Tactical Tailor

US Army Anticipates Conditional Material Release for M17 Modular Handgun System By November, Fielding to 101st, 3rd ACR and Security Force Assistance Brigade

The US Army anticipates that by November, the XM17 Modular Handgun System will reach conditional material release, dropping the “X” for “experimental” prefix and become simply, the M17 or M18 for the compact variant.


Pistols are already undergoing user evaluations with the 101st Airborne Division at Fort Campbell, Kentucky. After the conditional material release the Screaming Eagles will receive about 2,000 MHS.

Next up is the 3rd Cavalry Regiment at Fort Hood, Texas, as well as the new Security Force Assistance Brigade at Fort Benning, Georgia Which has been fast tracked for many new systems.

Replacing the 9mm M9, the M17 MHS is based on the commercially available P320 and is manufactured by SIG SAUER in Newington, New Hampshire on the old Pease Air Force Base facility .

16 Responses to “US Army Anticipates Conditional Material Release for M17 Modular Handgun System By November, Fielding to 101st, 3rd ACR and Security Force Assistance Brigade”

  1. Jason says:

    This means it hasn’t met all its requirements. Each requirement not met requires a condition.

    I wonder what the conditions are. They all have to be enumerated and have get well plans associated with each one. Then the PM has to brief ASA(ALT) quarterly on the progress towards clearing them.

    • SSD says:

      So what are they?

      The system is in OT. Just because all of the requirements associated with OT haven’t been met could just as easily mean that they haven’t been evaluated yet.

      • Jason says:

        You’re correct. In addition to all the materiel requirements, each system has an additional requirement: to DEMONSTRATE with confidence that it meets requirements prior to fielding. DT & OT always precede fielding, with the materiel release process being the decision point, the same way Milestone C is the decision point for full rate production (not applicable in COTS acquisitions obviously).

        At any rate, the gun either has demonstrated that it doesn’t meet some portion of its requirements, or HASN’T demonstrated that it has met all its requirements. If it’s still in OT and they’re already planning on it being a CMR, then they know it won’t have demonstrated them by fielding.

        • SSD says:

          The Army is doing this, whether anyone likes it or not. I’ll give them this. They are all in.

        • Seamus says:

          “We’re not figuring out the next lunar landing. This is a pistol!” -Gen. Milley

  2. Seamus says:

    Here is what I don’t understand. Why doesn’t the Army prioritize deploying units first? While some of the 101st and 3ACR may be scheduled for deployment, others are closer to heading out the door so why not issue it to them? It is a pistol after all, so it aint like they need serious retraining with them prior to deployment.

    Why are we fielding equipment by division but deploying by brigade?

    • Stephen says:

      They don’t want to send troops who maybe going to a hot area with a pistol that isn’t proven yet… If you actually read up on the testing/evaluation procedures for this pistol you’ll understand… This Sig didn’t go through nearly as much testing as people would think. We are sending our boys a handgun that in my opinion is inadequate. I understand money was their main concern and yes they did cheap out. SIG underbid Glock by several millions of dollars… Thus winning the contract for a gun that wasn’t tested the way it should’ve been.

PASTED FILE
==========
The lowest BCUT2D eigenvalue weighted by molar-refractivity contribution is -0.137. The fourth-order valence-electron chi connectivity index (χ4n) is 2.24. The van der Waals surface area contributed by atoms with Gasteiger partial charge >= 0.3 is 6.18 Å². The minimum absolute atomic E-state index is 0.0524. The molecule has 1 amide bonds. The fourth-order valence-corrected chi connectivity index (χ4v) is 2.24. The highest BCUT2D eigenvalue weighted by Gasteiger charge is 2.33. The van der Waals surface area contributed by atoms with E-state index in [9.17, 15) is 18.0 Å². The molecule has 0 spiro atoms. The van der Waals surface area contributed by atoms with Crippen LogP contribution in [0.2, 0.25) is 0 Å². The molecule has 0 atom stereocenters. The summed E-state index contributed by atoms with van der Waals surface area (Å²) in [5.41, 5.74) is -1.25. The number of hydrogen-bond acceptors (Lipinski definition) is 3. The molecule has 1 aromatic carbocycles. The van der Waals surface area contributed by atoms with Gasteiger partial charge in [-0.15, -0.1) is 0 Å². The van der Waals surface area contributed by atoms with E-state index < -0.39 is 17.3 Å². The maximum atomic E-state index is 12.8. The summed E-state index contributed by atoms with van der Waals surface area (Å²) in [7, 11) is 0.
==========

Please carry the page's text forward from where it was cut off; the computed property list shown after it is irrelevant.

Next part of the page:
• AbnMedOps says:

      “It is a pistol after all, so it aint like they need serious retraining with them prior to deployment.”

      Grrr! Schedule me for a dental appointment, because I’m grinding my teeth so f-ing hard! YES, TOTAL retraining on pistols is needed. The level of institutional incompetence on pistols is rivaled only by, say the level of institutional incompetence on rifles.

      I have long believed that in order to even draw a sidearm from the arms room, let alone swagger about with it on one’s hip, one should have a nice little laminated card, and a notation on one’s digital military records, documenting the completion of a week-long block of serious, practical training, roughly equivalent to graduating from Gunsite’s basic pistol class. Lacking such focused training and muscle-memory implantation, the chances of effectively and appropriately employing a pistol are close to zilch.

  3. Caleb says:

    It’s not 3rd ACR anymore. Been 3rd CR since 2011.

    • Nate r says:

      It also falls under 1st Cav division now, which makes me wonder why the entire division isn’t getting it .

      • Nate H says:

        3CR was under 1CAV for a few years, but is now no longer TACONed to them anymore. I believe the reason for 3CR fielding is they are next in the chute for an AFG rotation, and with the current mission set of Security Force Assistance that new sidearms make sense.

  4. Jerry says:

    Give the 1911A1back to the troops.it has a proven track record..

  5. MAJ M Sickeks says:

    Why are we stuck on 9mm when both the .45 and 10mm are substantially better firepower
    in a modern pistol. Yes ammo is more, but the weapon is alot more deadly than a 9mm, and a soldier needs the best pistol. In my opinion the Sigs are great, but are overpriced versus other manufactures.

    • Phil says:

      There is not much difference in the effectiveness between these calibers. They all make holes. Regardless of the caliber, if you have to shoot an adversary, you need to use 3 or more rounds to get the job done. One shot kills with a hand gun are very rare and not recommended. If you have to kill an enemy, be sure you kill them dead!

    • Jester says:

      This isn’t 1983. The .45 and 10MM are not substantially better. We are talking pistol calibers here, not a .22 short vs. a .50 cal.